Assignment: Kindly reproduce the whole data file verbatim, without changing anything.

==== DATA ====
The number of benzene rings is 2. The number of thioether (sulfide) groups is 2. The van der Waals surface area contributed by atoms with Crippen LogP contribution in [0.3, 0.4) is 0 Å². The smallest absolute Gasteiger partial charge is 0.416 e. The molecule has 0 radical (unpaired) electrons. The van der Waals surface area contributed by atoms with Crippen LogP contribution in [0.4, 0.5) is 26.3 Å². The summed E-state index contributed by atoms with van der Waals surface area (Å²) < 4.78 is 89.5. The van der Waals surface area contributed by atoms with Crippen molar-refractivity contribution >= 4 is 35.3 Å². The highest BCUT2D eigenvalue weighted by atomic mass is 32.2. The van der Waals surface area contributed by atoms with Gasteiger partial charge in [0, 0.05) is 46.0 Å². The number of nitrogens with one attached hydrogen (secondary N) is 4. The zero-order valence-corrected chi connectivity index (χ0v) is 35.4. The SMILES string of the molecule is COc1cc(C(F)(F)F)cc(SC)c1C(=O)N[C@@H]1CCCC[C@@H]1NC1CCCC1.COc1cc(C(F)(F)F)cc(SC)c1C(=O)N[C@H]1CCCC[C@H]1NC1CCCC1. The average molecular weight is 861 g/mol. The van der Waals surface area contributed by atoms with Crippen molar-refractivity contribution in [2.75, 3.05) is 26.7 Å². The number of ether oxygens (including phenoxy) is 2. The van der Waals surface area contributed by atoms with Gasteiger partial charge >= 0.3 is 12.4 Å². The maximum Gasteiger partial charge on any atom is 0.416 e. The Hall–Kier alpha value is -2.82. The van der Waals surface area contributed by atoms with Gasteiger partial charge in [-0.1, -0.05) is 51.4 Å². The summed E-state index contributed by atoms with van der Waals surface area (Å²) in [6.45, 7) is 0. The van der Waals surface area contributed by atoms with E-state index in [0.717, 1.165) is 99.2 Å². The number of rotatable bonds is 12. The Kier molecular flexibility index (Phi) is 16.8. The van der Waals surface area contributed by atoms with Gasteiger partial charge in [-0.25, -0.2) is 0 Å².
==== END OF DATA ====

The number of benzene rings is 2. The number of thioether (sulfide) groups is 2. The van der Waals surface area contributed by atoms with Crippen LogP contribution in [0.3, 0.4) is 0 Å². The smallest absolute Gasteiger partial charge is 0.416 e. The molecule has 0 radical (unpaired) electrons. The van der Waals surface area contributed by atoms with Crippen LogP contribution in [0.4, 0.5) is 26.3 Å². The summed E-state index contributed by atoms with van der Waals surface area (Å²) < 4.78 is 89.5. The van der Waals surface area contributed by atoms with Crippen molar-refractivity contribution >= 4 is 35.3 Å². The highest BCUT2D eigenvalue weighted by atomic mass is 32.2. The van der Waals surface area contributed by atoms with Gasteiger partial charge in [0, 0.05) is 46.0 Å². The number of nitrogens with one attached hydrogen (secondary N) is 4. The zero-order valence-corrected chi connectivity index (χ0v) is 35.4. The SMILES string of the molecule is COc1cc(C(F)(F)F)cc(SC)c1C(=O)N[C@@H]1CCCC[C@@H]1NC1CCCC1.COc1cc(C(F)(F)F)cc(SC)c1C(=O)N[C@H]1CCCC[C@H]1NC1CCCC1. The average molecular weight is 861 g/mol. The van der Waals surface area contributed by atoms with Crippen molar-refractivity contribution in [2.75, 3.05) is 26.7 Å². The number of ether oxygens (including phenoxy) is 2. The van der Waals surface area contributed by atoms with Gasteiger partial charge >= 0.3 is 12.4 Å². The maximum Gasteiger partial charge on any atom is 0.416 e. The Hall–Kier alpha value is -2.82. The van der Waals surface area contributed by atoms with Gasteiger partial charge in [-0.1, -0.05) is 51.4 Å². The summed E-state index contributed by atoms with van der Waals surface area (Å²) in [6.45, 7) is 0. The van der Waals surface area contributed by atoms with E-state index in [0.717, 1.165) is 99.2 Å². The number of rotatable bonds is 12. The Kier molecular flexibility index (Phi) is 16.8. The van der Waals surface area contributed by atoms with Gasteiger partial charge in [-0.25, -0.2) is 0 Å².